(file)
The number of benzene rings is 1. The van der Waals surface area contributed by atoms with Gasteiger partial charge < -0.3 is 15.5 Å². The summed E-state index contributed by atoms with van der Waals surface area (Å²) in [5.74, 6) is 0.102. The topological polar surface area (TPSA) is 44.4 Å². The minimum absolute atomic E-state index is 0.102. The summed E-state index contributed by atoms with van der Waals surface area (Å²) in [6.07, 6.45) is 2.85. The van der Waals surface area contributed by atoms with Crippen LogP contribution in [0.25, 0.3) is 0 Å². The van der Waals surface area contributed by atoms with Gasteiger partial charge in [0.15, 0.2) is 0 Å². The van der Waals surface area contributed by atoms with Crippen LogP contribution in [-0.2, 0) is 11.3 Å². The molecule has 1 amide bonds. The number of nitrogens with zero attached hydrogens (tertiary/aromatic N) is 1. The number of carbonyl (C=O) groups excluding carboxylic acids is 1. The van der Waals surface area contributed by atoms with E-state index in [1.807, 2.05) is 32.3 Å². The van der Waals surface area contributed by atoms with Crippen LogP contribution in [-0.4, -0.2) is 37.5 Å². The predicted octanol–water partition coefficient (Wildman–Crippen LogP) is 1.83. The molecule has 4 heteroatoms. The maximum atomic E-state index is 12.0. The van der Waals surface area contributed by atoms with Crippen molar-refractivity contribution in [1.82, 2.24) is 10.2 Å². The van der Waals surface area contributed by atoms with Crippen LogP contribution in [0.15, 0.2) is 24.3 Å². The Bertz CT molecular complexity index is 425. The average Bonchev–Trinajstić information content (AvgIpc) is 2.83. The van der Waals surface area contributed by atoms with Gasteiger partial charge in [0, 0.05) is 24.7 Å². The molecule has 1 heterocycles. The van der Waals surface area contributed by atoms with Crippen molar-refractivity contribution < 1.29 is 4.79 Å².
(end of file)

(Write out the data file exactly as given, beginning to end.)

The number of benzene rings is 1. The van der Waals surface area contributed by atoms with Gasteiger partial charge < -0.3 is 15.5 Å². The summed E-state index contributed by atoms with van der Waals surface area (Å²) in [5.74, 6) is 0.102. The topological polar surface area (TPSA) is 44.4 Å². The minimum absolute atomic E-state index is 0.102. The summed E-state index contributed by atoms with van der Waals surface area (Å²) in [6.07, 6.45) is 2.85. The van der Waals surface area contributed by atoms with Crippen LogP contribution in [0.25, 0.3) is 0 Å². The van der Waals surface area contributed by atoms with Gasteiger partial charge in [0.15, 0.2) is 0 Å². The van der Waals surface area contributed by atoms with Crippen LogP contribution in [-0.2, 0) is 11.3 Å². The molecule has 1 amide bonds. The number of nitrogens with zero attached hydrogens (tertiary/aromatic N) is 1. The number of carbonyl (C=O) groups excluding carboxylic acids is 1. The van der Waals surface area contributed by atoms with E-state index in [1.807, 2.05) is 32.3 Å². The van der Waals surface area contributed by atoms with Crippen LogP contribution in [-0.4, -0.2) is 37.5 Å². The predicted octanol–water partition coefficient (Wildman–Crippen LogP) is 1.83. The molecule has 4 heteroatoms. The maximum atomic E-state index is 12.0. The van der Waals surface area contributed by atoms with Crippen molar-refractivity contribution in [1.82, 2.24) is 10.2 Å². The van der Waals surface area contributed by atoms with Crippen LogP contribution in [0.15, 0.2) is 24.3 Å². The Bertz CT molecular complexity index is 425. The average Bonchev–Trinajstić information content (AvgIpc) is 2.83. The van der Waals surface area contributed by atoms with Gasteiger partial charge in [0, 0.05) is 24.7 Å². The molecule has 1 heterocycles. The van der Waals surface area contributed by atoms with Crippen molar-refractivity contribution < 1.29 is 4.79 Å².